You just got a fancy new camera, with a shiny kit lens that, for the most part, has served you well in your beginning everyday adventures. Now you want to take your photography to the next level, whether it’s getting a farther reach and being able to capture that dreamlike bokeh that you hear everyone talking about or obtaining a more encompassing view.
So, what’s the next lens you should buy?
There are a few different ways to go about answering the question, but the answer comes back to one question that you have to answer yourself — what are you looking to gain by buying a second lens?
This question is important because it will ultimately help to narrow your options. If you’re into flower photography, for instance, you might want to look at a macro or primes with a wide aperture to create that “dreamy” feel in your images.
If you photograph a lot of landscapes, you might be looking for a wide-angle lens. Or, if you’re into wildlife, you might want a telephoto to get you a closer look.
The most recommended lens
By far, the most recommended lens for photographers is the 50mm prime. But upon first researching it, many new photographers feel this might not suit them as well, because they already have the 50mm focus length covered with their 18-55mm kit lens. You might think, “why should I go with a prime when a zoom provides me with much more variety in terms of reach?”
There’s more to the 50mm prime than just focal length. Sure, it has to be taken into account, but more importantly, you need to look at how you’d use the lens.
The 50mm is recommended because it gives you more range in terms of low light and creativity. Most 50mm primes are either at f/1.4 or f/1.8, allowing you to achieve that bokeh look in your photographs. The photos of your family will “pop” because of this, and your lowlight performance will surely surpass your kit lens. And because it’s a fixed focal length, you’ll get some amazing sharpness out of it. Simply put, it’s a great every day option.
But what if you want a lens that will offer something other than just pretty bokeh and great lowlight shooting?
Popular “Step 2” lenses
Everyday lens: 35mm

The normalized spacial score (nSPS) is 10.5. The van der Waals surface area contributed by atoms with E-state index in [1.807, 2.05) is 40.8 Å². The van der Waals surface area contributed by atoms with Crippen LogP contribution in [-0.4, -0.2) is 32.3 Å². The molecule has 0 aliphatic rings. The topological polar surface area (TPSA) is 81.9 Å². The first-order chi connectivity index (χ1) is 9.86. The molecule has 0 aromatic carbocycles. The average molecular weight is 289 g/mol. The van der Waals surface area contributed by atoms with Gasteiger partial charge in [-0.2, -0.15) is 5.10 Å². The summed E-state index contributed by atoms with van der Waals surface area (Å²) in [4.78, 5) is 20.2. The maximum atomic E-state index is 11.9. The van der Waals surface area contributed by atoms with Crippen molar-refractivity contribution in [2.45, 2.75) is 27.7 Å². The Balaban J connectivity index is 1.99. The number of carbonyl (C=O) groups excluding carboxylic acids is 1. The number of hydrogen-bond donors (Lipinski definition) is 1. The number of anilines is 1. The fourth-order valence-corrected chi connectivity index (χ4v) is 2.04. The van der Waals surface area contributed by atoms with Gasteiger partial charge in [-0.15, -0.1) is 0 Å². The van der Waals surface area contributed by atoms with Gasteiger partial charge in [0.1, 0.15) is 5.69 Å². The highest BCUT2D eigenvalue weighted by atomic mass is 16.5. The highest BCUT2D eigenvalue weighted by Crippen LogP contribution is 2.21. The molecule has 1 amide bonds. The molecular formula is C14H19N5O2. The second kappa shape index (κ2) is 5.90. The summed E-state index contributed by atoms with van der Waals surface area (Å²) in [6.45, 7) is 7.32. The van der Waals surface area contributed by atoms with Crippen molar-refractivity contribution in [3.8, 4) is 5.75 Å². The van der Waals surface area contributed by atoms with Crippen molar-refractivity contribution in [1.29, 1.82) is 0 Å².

When I had my first ever DSLR — the Nikon D5100 — I shot with my 35mm f/1.8 lens a ton. It gave me some really nice, creative results, and to this day I look back at that lens and know it’s been one of my favorites over the years. You can’t beat the price either — just $196.95. This is a great, affordable alternative to the 50mm f/1.4, and on a crop sensor camera, the focal length is something that is very comfortable shooting with.
In addition to the Nikon version, there are also versions made by Tamron and Sigma for Canon cameras.
Everyday zoom lens: 24-70mm or 28-75mm
For the first four years of my photography, the Tamron 28-75mm f/2.8 lens was the one I had on my camera the most. I used this on both my D5100 and D800, and it provided me with great lowlight capabilities. I used it for everything from theater performances to environmental portraiture. The autofocus, while not the fastest in the world, was perfectly acceptable for what I needed.
I eventually retired the 28-75mm and upgraded to the 24-70mm, which provided me a boost in sharpness and autofocus speed.
This lens range is something I’ve utilized on my cameras since day one (I bought the 28-75mm with my kit lens). Once I switched over to the Micro Four Thirds format, I went with the Olympus 12-40mm, which gave me a similar 24-80mm field of view.
Portrait lens: 85mm
While many photographers like the 50mm f/1.4 as a portrait lens, the 85mm f/1.8 is an equally capable portrait lens. Like the 35mm mentioned above, the 85mm offers great lowlight capabilities and is super sharp. You’ll get the bokeh look here as well.
Alternatively, there is also an 85mm f/1.4 lens (which is much pricier), and if you’re on a Micro Four Thirds system, the 42.5mm f/1.2 lens (with a field of view similar to the 85mm on a full-frame camera) from Panasonic is one of the best lenses out there today. Olympus shooters might find the 45mm f/1.2 lens better for their system.
Travel lens: 28-300mm
If you’re looking for an all-in-one lens to take on your next trip, the 28-300mm f/3.5-5.6 is a great all-around lens that will give you a wide view at 28mm, and the ability to zoom in on your subject. While the f/5.6 aperture isn’t anything to write home about, having 300mm of view is great for when you can’t get super close to something, or if you want to isolate tourists.
Wide-angle lens: 15-30mm
The Tamron 15-30mm f/2.8 is a superb lens, offering a pro-like quality in a prosumer package (costing $1099). If you’re a sucker for star trails or sunsets, you’ll absolutely love this lens, despite the fact that it’s one of the heavier lenses I’ve used.
Since my switch to Micro Four Thirds, I went with the Olympus 7-14mm f/2.8 lens, providing me a similar field of view to a full-frame 14-28mm. The results here are spectacular, too, and it’s one of my favorite Micro Four Thirds lenses to date.
One of the factors that help sort out which lens to buy is knowing the normal focal length for your camera. Normal is a lens that gives your camera about the same field of view as your eyes. Knowing the normal focal length unravels the mystery of a lens being a wide-angle or telephoto. Lenses shorter than normal are wide angles. Lenses longer than normal are telephoto. Here are common “normal” focal lengths:
- Full frame: 50mm
- APSC crop sensor: 28mm
- Micro Four Thirds: 25mm
While deciding to purchase a lens is never easy, doing so will assist you in elevating what you capture as a photographer. But it all comes down to how you photograph, and what you like to photograph. Once you have a good idea of what that is, selecting a lens for purchase will be more straightforward. And you’ll be over the moon with your new purchase.